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systematic

[sis-tuh-mat-ik] /ˌsɪs təˈmæt ɪk/
adjective
1.
having, showing, or involving a system, method, or plan:
a systematic course of reading; systematic efforts.
2.
given to or using a system or method; methodical:
a systematic person.
3.
arranged in or comprising an ordered system:
systematic theology.
4.
concerned with classification:
systematic botany.
5.
pertaining to, based on, or in accordance with a system of classification:
the systematic names of plants.
Also, systematical.
Origin
1670-1680
1670-80; < Late Latin systēmaticus < Greek systēmatikós, equivalent to systēmat- (stem of sýstēma) system + -ikos -ic
Related forms
systematicness, noun
systematically, adverb
intersystematic, adjective
intersystematical, adjective
intersystematically, adverb
nonsystematic, adjective
nonsystematical, adjective
nonsystematically, adverb
oversystematic, adjective
oversystematicness, noun
oversystematically, adverb
presystematic, adjective
presystematically, adverb
quasi-systematic, adjective
quasi-systematically, adverb
unsystematic, adjective
unsystematical, adjective
unsystematically, adverb
Can be confused
systematic, systemic.
Synonyms
2. See orderly.
Dictionary.com Unabridged
Based on the Random House Dictionary, © Random House, Inc. 2014.
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Examples from the web for systematically
  • He will be systematically discredited and ground away by controversy.
  • All were led to the ceremonial courtyard of the palace and systematically executed.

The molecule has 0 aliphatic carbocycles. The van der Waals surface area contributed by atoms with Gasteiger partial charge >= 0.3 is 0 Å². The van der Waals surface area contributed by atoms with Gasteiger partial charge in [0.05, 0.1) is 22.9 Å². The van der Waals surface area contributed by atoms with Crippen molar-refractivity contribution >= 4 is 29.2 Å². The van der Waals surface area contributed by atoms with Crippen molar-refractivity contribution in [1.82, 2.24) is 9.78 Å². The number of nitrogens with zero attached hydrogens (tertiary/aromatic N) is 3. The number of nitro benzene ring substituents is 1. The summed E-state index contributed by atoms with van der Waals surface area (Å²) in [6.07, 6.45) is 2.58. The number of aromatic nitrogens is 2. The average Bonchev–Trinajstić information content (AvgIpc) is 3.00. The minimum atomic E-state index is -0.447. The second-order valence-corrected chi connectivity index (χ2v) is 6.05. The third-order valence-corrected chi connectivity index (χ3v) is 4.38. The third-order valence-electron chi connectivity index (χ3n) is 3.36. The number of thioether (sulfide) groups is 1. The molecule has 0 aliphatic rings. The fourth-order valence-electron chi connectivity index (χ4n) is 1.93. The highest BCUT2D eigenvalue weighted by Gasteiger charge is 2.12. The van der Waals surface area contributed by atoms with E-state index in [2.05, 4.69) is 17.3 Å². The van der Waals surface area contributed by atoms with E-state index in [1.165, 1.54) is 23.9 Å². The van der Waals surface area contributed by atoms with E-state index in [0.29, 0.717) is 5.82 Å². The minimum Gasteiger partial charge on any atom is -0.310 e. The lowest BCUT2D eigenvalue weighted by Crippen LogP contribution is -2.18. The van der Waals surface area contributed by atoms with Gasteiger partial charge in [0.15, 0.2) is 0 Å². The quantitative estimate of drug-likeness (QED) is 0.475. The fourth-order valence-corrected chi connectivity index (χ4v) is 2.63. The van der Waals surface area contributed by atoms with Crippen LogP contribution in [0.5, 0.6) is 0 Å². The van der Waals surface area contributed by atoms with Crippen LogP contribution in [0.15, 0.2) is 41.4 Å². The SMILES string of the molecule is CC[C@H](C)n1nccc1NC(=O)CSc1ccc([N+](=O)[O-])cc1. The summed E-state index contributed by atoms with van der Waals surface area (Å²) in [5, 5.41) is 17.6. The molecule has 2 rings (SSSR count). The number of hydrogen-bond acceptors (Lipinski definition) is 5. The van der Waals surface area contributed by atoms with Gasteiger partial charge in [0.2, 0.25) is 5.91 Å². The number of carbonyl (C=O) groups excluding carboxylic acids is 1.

• In less than the blink of an eye, people remembered a systematically modified version of pictures they had seen.
  • Certainly imagining these robots working together systematically is no longer an option.
  • Studies have, understandably, more looked at treatment than at systematically exploring toxic effects of pepper spray.
  • Radio wave pulses systematically probe small sections of tissues, knocking those atoms out of alignment.
  • Imagine a factory of missiles that would systematically affirm, it produces only knives.
  • Perhaps the decision makers are systematically imperfect maximizers.
  • systematically receiving bailouts whenever you need one, however, could arguably make you a utility.
  • And then he systematically demolished every one of those reasons.
British Dictionary definitions for systematically

systematic

/ˌsɪstɪˈmætɪk/
adjective
1.
characterized by the use of order and planning; methodical: a systematic administrator
2.
comprising or resembling a system: systematic theology
3.
(biology) Also systematical (sɪstəˈmætɪkəl). of or relating to the taxonomic classification of organisms
Derived Forms
systematically, adverb
Collins English Dictionary - Complete & Unabridged 2012 Digital Edition
© William Collins Sons & Co. Ltd. 1979, 1986 © HarperCollins
Publishers 1998, 2000, 2003, 2005, 2006, 2007, 2009, 2012
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Word Origin and History for systematically

systematic

adj.

1670s, from Late Latin systematicus, from Greek systematikos, from systema (see system). Related: Systematically.

Online Etymology Dictionary, © 2010 Douglas Harper
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